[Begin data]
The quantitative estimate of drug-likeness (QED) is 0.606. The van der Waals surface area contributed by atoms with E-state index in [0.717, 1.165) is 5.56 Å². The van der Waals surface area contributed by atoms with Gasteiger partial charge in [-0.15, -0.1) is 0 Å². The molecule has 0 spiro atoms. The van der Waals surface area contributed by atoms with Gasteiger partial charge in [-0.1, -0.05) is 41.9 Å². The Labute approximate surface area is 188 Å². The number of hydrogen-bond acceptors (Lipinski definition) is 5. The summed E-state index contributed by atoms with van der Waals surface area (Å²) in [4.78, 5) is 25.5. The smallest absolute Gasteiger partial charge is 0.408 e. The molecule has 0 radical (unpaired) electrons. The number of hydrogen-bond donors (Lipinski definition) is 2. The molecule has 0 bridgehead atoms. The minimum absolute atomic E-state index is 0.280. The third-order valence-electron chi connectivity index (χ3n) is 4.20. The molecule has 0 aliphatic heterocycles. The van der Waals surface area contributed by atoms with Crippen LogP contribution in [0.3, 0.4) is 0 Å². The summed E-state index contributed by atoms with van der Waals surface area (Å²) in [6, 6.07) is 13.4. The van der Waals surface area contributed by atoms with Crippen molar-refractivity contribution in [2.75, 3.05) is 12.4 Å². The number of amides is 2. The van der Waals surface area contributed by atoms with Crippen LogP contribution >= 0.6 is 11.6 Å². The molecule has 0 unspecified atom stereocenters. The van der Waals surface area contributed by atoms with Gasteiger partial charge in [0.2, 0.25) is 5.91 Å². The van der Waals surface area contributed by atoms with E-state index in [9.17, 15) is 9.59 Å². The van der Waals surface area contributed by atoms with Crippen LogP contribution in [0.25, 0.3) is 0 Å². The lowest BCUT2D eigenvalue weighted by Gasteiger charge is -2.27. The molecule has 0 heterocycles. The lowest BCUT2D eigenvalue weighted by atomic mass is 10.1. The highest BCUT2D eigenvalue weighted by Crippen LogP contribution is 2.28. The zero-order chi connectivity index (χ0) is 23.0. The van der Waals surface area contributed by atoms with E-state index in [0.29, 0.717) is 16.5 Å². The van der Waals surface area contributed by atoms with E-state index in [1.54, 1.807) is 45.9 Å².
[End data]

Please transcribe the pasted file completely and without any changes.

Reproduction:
The quantitative estimate of drug-likeness (QED) is 0.606. The van der Waals surface area contributed by atoms with E-state index in [0.717, 1.165) is 5.56 Å². The van der Waals surface area contributed by atoms with Gasteiger partial charge in [-0.15, -0.1) is 0 Å². The molecule has 0 spiro atoms. The van der Waals surface area contributed by atoms with Gasteiger partial charge in [-0.1, -0.05) is 41.9 Å². The Labute approximate surface area is 188 Å². The number of hydrogen-bond acceptors (Lipinski definition) is 5. The summed E-state index contributed by atoms with van der Waals surface area (Å²) in [4.78, 5) is 25.5. The smallest absolute Gasteiger partial charge is 0.408 e. The molecule has 0 radical (unpaired) electrons. The number of hydrogen-bond donors (Lipinski definition) is 2. The molecule has 0 bridgehead atoms. The minimum absolute atomic E-state index is 0.280. The third-order valence-electron chi connectivity index (χ3n) is 4.20. The molecule has 0 aliphatic heterocycles. The van der Waals surface area contributed by atoms with Crippen LogP contribution in [0.3, 0.4) is 0 Å². The summed E-state index contributed by atoms with van der Waals surface area (Å²) in [6, 6.07) is 13.4. The van der Waals surface area contributed by atoms with Crippen molar-refractivity contribution in [2.75, 3.05) is 12.4 Å². The number of amides is 2. The van der Waals surface area contributed by atoms with Crippen LogP contribution >= 0.6 is 11.6 Å². The molecule has 0 unspecified atom stereocenters. The van der Waals surface area contributed by atoms with Gasteiger partial charge in [0.2, 0.25) is 5.91 Å². The van der Waals surface area contributed by atoms with E-state index in [9.17, 15) is 9.59 Å². The van der Waals surface area contributed by atoms with Crippen LogP contribution in [0.25, 0.3) is 0 Å². The lowest BCUT2D eigenvalue weighted by Gasteiger charge is -2.27. The molecule has 0 heterocycles. The lowest BCUT2D eigenvalue weighted by atomic mass is 10.1. The highest BCUT2D eigenvalue weighted by Crippen LogP contribution is 2.28. The zero-order chi connectivity index (χ0) is 23.0. The van der Waals surface area contributed by atoms with E-state index in [0.29, 0.717) is 16.5 Å². The van der Waals surface area contributed by atoms with E-state index in [1.54, 1.807) is 45.9 Å².